The Making of a Novel
I searched for the story of Brazil for five years, a literary pathfinder wandering in quest of the untold story of the Brazilians and their remarkable history.
I explore the exhaustive processes that go into the making of a monumental novel with a first draft of 750,000 words written in the old-fashioned way, by hand. I reveal the early genesis of my ideas for plot lines and characters, the detailed planning of my outline, my 20,000 km research trip (by bus,) and the indefatigable path to my final manuscript.
I searched for the story of Brazil for five years, a literary pathfinder wandering in quest of the untold story of the Brazilians and their epic history.
these pages, I share my mighty journey of twenty thousand kilometers
across the length and breadth of Brazil in 1981. I traveled
through the heart of a nation in which the flame of freedom
was newly lit after years of military dictatorship, the journal
I kept colored by the voices and emotions of the era.
"I should like to know if Uys had an unpublished jornal
intime of a Brazilian family?"
When I began work on my novel I knew as little about Brazil as the next foreigner. I'd once stopped over at Rio de Janeiro for three days on a flight to Africa, an instant course in cliches of Carnival, samba, beach and jungle. I'd another impression that harked back to my South African childhood, when the country was still tied to England.
Every month there arrived from London an adventure magazine for boys, its pages filled with the glories of Empire and conquests of its heroes. Among them, explorer Percy Fawcett who was most often depicted in a tiny canoe paddling past the gaping jaws of an anaconda.
Colonel Fawcett went in search of a fabulous Lost City in Brazil and vanished
in Mato Grosso. The intrepid fortune hunter lived on in the imagination of boys like myself who scoffed at the idea that an Englishman had been killed by head-hunters and pictured our champion sitting on a golden throne in El Dorado.
My library forays in New York over three months in 1981 provided the background for my initial plotting and book proposal. With the outline complete and broad themes of the novel well in mind, it was essential to have firsthand experience of Portugal and Brazil. I couldn't go back five hundred years, but I could make a sincere and honest attempt to know the land and its people.
I was writing a novel not a history but was committed to offering as authentic and historically accurate account as possible. In April 1981, I headed for Lisbon and three months later began my journey in Brazil.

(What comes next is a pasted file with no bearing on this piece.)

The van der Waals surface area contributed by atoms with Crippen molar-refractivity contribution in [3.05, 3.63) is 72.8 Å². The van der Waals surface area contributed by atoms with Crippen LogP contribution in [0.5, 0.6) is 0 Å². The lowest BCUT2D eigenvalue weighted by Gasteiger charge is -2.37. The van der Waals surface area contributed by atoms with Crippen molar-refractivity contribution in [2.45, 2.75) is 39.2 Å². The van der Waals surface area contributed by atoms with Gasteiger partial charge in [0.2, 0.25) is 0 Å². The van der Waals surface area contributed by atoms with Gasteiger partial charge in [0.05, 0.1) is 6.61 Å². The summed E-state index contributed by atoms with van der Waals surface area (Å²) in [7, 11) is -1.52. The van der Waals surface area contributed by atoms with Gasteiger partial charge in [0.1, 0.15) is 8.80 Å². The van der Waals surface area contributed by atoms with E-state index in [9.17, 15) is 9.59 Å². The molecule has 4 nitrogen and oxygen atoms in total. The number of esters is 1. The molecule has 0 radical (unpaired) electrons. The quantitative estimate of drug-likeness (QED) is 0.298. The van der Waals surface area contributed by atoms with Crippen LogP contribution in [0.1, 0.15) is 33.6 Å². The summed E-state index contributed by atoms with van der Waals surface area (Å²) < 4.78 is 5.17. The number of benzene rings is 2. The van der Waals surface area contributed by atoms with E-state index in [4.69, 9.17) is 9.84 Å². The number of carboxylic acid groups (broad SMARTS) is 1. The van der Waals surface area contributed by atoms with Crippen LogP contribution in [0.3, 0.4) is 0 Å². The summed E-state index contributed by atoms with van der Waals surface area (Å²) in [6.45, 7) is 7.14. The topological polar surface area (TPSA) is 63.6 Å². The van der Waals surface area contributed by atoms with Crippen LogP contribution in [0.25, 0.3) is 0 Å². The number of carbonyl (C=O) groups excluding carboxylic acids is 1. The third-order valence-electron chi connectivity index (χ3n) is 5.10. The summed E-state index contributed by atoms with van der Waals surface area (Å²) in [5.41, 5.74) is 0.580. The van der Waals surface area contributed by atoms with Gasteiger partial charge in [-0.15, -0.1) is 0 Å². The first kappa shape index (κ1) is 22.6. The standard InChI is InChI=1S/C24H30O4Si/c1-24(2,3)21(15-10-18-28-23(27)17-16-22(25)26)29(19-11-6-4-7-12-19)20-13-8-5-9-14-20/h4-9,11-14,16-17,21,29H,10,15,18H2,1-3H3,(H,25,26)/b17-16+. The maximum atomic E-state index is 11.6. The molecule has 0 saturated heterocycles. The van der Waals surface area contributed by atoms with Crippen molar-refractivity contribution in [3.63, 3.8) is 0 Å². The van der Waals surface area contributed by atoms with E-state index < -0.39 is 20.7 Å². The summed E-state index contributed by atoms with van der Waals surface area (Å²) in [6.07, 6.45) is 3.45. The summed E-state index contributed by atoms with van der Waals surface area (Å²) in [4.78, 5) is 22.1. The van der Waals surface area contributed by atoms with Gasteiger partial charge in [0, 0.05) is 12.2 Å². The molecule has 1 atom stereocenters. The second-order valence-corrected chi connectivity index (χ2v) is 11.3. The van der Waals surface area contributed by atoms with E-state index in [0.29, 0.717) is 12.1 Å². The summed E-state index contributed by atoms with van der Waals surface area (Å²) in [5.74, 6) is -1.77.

I based myself outside Lisbon at Sintra, living in a quinta on a hillside below Moorish battlements that overlooked Sintra Palace. I would use this setting for the family seat of the first Cavalcantis to go to Brazil .
Traveling 20,000 kilometers through Brazil, almost entirely by bus, I visited the Casa Grandes; the big fazendas; the splendid beachfront apartments; the glass and concrete wonder of Brasília - the new El Dorado!
walked the sands of Porto Seguro; I rejoiced in the atmosphere
of Bahia; I stood in silence between sepulchral hills at Canudos.
I climbed another hill, too, to gaze down on Vila Rica do Ouro
Preto and imagine the sculptor Aleijadinho moving along Vila
Rica's cobbled streets. I heard the muffled drum of tyranny
presaging the last act in the drama of Tiradentes, martyr of
To Amador, to his father, to all who traveled with them, there would be no expression more evocative, more meaningful than sertão... It started not beyond the next rise or across the river ahead but deep within the soul, a call to paradise or to hell...
I kept a two hundred page journal on my four-month expedition across the length and breadth of Brazil. The scrawl on some pages vividly brings to mind a motorista, a bus driver, hanging on to the wheel as we sped through the caatingas. I remember triumphant cries of Asfalt! as we careened off a dirt road onto the hard-top. I remember glancing at a rear-view mirror and seeing a driver nodding off with half-closed eyes. The girl in the seat next to me on her way to join a nunnery began to pray.
a year on the move in Portugal and Brazil, I returned to the United
States to begin writing. In November 1981,I made a dismal entry
in the back of my Brazil travel journal:
a third and final entry:
Slave Market at Rio de Janeiro
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